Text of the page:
p. 323 The sections starts with a description that seems to be setting up the Traverse/Becker gathering as a kind of rural idyll.
The pasture, just before dawn, saw the first impatient kids out in the dew.
This is followed by a long passage that celebrates communal life in a fairly unambiguous way.
p. 325 Even the Thanatoid’s, that ‘community of the insomniac unavenged’, appear to have found some moment of temporary peace, which leads the narrator to ask
What was a Thanatoid, at the end of the long dread day, but memory?
In terms of their refusal to forget ancient resentments, are the Thanatoids in some sense correct? Should we all therefore be Thanatoids? Their addiction to TV doesn’t seem to impede this kind of memory (which thus run counter to the idea put forth by Huehls et al that TV destroys any sense of historical perspective). However, there seems no suggestion that this sense of being wronged is anything other than personal. But in terms of ‘escape’, or ‘transcendence’, this is perhaps a necessary (though perhaps not sufficient) level at which change must occur.
p. 327 Prairie disdains the representations of girls on TV.
On the Tube she saw them all the time, these junior high gymnasts in leotards, teenagers in sitcoms, girls in commercials learning from their moms about how to cook and dress and deal with their dads, all these remote and well-off little cookies going “Mm! This rilly is good” or the ever-reliable “Thanks Mom,” Prairie feeling each time this mixture of annoyance and familiarity, knowing like exiled royalty that that’s who she was supposed to be, could even turn herself into through some negligible magic she must’ve known once.
But for all her rejection of these gender stereotypes, her role models still come from TV. Her and Che have a ‘star and sidekick routine, going back to when they were little, playing Bionic, Police, or Wonder Woman.’ An awareness of the media’s power to influence is thus no protection against its capacity to do so.
p. 328 The description of Prairie rescuing her friend Che from the mall cops strongly resembles the meeting of DL and Frenesi. Of course, whereas that was in a political context, with Prairie all that’s happening is theft, which can only be seen as an act of resistance in terms of our role as consumers.
p. 335 Hector’s TV fixation is probably the worst in the book:
In the back seat, on loud and bright, was a portable Tube, which Hector had angled the rearview mirror at so he could see, for the highway was a lonely place, and a man needed company.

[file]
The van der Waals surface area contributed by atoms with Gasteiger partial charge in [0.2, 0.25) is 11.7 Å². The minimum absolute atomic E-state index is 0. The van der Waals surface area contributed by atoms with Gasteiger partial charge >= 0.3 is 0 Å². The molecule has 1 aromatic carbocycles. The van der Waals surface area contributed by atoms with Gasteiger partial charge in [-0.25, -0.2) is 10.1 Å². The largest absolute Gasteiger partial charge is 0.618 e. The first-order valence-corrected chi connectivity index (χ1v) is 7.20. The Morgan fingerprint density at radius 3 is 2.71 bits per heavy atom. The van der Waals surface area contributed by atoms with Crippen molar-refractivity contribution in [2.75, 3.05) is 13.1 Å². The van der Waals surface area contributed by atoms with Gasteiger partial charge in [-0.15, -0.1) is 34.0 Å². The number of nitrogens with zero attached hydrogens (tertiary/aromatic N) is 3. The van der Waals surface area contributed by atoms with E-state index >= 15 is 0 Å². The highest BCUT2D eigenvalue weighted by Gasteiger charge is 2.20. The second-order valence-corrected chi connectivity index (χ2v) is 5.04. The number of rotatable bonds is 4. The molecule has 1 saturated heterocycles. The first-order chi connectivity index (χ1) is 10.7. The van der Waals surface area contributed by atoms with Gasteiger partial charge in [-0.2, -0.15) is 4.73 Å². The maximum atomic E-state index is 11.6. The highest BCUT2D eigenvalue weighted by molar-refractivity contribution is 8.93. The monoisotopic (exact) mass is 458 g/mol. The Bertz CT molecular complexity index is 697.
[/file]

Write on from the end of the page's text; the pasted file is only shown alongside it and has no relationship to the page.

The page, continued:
This is one reason why Hector never seems as much a villain as Brock Vond. Even when in TV detox, he is subject to the whims of those in control, who had
a new policy of letting everybody watch as they wanted of whatever they felt like seeing, the aim being Transcendence through Saturation.
Exactly what kind of ‘transcendence’ this is likely to produce is debatable- perhaps a warped version of the Emersonian ideal, that of removing oneself from one’s surroundings, but only into a kind of hermeneutic fugue state.
p. 337 Unflattering portrait of two Hollywood movie executives, especially their attitude to the audience. To them, Hector is ‘just a guy from the wrong side of the box office’, a judgement that ‘condemned him irrevocably to viewer, that is, brain-defective status’.
p. 340 TV, in its pervasiveness, its saturation of the world (and the narrative of Vineland), is an obvious target of paranoia. In addition to Weed’s belief that it shows too much death (and thus weakens the effect of LSD), Hector imagines what it would be like if
the Tube were suddenly to stop showing pictures and instead announce, “From now on, I’m watching you.”
Though this is a classic Orwellian notion (the view screen that spies on everyone), it is also worth remembering the mental state of Hector. He too depends on TV for his role models, even his own profession (in contradiction to his earlier remarks to Zoyd).
It was disheartening to see how much he depended on these Tubal fantasies about his profession, relentlessly pushing their propaganda message of cops-are-only-human-got-to-do-their-job, turning agents of government repression into sympathetic heroes. Nobody thought it was peculiar anymore, no more than the routine violations of constitutional rights these characters performed week after week, now absorbed into the vernacular of American expectations.